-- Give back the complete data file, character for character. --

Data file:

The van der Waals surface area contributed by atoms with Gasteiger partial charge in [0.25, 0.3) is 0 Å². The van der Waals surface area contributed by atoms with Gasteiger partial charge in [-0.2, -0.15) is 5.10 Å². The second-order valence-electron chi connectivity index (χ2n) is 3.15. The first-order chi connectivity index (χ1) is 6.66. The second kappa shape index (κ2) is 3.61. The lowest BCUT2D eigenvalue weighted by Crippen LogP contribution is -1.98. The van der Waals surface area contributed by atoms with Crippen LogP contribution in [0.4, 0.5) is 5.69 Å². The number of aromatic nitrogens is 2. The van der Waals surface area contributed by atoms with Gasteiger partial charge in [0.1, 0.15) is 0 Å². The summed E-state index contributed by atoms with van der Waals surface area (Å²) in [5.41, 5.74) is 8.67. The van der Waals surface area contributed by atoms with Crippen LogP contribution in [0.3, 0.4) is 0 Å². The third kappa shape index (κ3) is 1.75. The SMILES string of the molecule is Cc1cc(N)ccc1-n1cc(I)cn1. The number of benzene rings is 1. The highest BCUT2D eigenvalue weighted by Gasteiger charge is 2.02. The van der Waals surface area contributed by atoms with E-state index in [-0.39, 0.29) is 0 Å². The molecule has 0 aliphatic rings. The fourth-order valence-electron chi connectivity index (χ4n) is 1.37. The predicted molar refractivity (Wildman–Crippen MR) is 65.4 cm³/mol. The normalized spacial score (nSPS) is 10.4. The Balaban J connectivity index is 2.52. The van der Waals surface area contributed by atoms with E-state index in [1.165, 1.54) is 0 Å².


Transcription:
The van der Waals surface area contributed by atoms with Gasteiger partial charge in [0.25, 0.3) is 0 Å². The van der Waals surface area contributed by atoms with Gasteiger partial charge in [-0.2, -0.15) is 5.10 Å². The second-order valence-electron chi connectivity index (χ2n) is 3.15. The first-order chi connectivity index (χ1) is 6.66. The second kappa shape index (κ2) is 3.61. The lowest BCUT2D eigenvalue weighted by Crippen LogP contribution is -1.98. The van der Waals surface area contributed by atoms with Crippen LogP contribution in [0.4, 0.5) is 5.69 Å². The number of aromatic nitrogens is 2. The van der Waals surface area contributed by atoms with Gasteiger partial charge in [0.1, 0.15) is 0 Å². The summed E-state index contributed by atoms with van der Waals surface area (Å²) in [5.41, 5.74) is 8.67. The van der Waals surface area contributed by atoms with Crippen LogP contribution in [0.3, 0.4) is 0 Å². The third kappa shape index (κ3) is 1.75. The SMILES string of the molecule is Cc1cc(N)ccc1-n1cc(I)cn1. The number of benzene rings is 1. The highest BCUT2D eigenvalue weighted by Gasteiger charge is 2.02. The van der Waals surface area contributed by atoms with E-state index in [-0.39, 0.29) is 0 Å². The molecule has 0 aliphatic rings. The fourth-order valence-electron chi connectivity index (χ4n) is 1.37. The predicted molar refractivity (Wildman–Crippen MR) is 65.4 cm³/mol. The normalized spacial score (nSPS) is 10.4. The Balaban J connectivity index is 2.52. The van der Waals surface area contributed by atoms with E-state index in [1.165, 1.54) is 0 Å².